Thermal Expansion tank is a good idea, but find out what your static line pressure is. The bladder pressure must match the static line pressure.

If your water pressure is high, anything over 60 and moving towards 80 is where problems start, most of those thermal expansion tanks you cannot precharge above 75psi.

It's best to get a pressure gauge and report back your findings.


On the matters of that shower valve and temperature settings,


I as a licensed plumber am not allowed to turn a thermostat up any higher than 120 degrees given the liability.

Your shower faucet if recently installed should be a pressure-balanced assembly to protect from fluctuations that cause these swift temperature changes.


What is the make and model of your faucet, and how many handles. No real way to fix your situation if it is not a pressure balanced valve.
 
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Old 03-01-09, 10:39 AM
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I can get a pressure gauge installed and will report back. This goes on the cold water side correct? I know at my dad's house he has a pressure regulator on their inlet line but I don't have one of these.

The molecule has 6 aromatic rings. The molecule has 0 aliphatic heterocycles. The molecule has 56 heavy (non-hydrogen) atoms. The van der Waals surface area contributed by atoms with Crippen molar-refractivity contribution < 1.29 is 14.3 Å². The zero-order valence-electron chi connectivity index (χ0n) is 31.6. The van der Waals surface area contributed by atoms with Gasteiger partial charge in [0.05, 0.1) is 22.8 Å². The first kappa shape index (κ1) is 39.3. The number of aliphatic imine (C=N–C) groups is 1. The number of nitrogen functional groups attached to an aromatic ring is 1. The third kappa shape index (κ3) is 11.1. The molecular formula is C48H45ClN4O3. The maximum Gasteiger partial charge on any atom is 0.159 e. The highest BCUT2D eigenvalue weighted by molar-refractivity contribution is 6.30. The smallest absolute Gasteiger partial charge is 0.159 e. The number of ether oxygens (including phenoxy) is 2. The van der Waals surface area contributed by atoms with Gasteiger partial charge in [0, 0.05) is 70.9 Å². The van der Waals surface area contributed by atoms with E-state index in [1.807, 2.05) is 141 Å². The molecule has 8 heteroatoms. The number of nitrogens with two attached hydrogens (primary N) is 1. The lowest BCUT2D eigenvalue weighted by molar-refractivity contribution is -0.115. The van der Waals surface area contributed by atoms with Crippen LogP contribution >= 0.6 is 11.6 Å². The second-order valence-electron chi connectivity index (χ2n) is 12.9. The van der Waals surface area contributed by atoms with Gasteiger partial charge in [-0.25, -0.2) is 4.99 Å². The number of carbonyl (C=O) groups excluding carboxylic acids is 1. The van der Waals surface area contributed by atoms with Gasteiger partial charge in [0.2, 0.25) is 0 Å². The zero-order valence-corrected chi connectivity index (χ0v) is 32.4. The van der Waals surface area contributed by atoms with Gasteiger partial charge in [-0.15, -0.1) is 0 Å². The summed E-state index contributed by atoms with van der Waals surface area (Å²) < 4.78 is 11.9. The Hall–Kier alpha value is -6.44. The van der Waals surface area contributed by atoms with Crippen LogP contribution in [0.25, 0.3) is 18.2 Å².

I have no idea on the faucet itself. It is at least 20 years old and looks to be pretty cheap so I doubt it has any adjustments. I know the new faucet I purchased for the basement bathroom does have adjustments. At some point we are also going to remodel the main bathroom so will replace at that point. If anyone needs a lime green tub or toilet I am your man!

Also a recommendation from another post on this same subject. The new faucet I installed in the basement is not in use and is in rough-in state. This basically means that the main value is not installed so the hot/cold lines are wide open to each other. This goes back to exactly what you were saying about the cold/hot water mixing.

I feel pretty dumb at this point, I am going to install the value and turn off the faucet or install some ball values on these lines.
 
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Old 03-01-09, 08:24 PM
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Just a thought here..You say that you just roughed in the plumbing for the bathroom.......Does this include a new shower valve??And if so are the nipples for the tub spout/shower head capped??This might simply be a case of flow through the shower valve if it is in the on position or if there is no cartridge in the body yet......
 
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Old 03-02-09, 07:32 AM
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sounds like a problem in that shower valve unless the sink also has the problem.

i have no clue what the other posters are talking about since it has nothing to do with your problem as far as i can see/understand.

your piping is pretty much the best way you could do it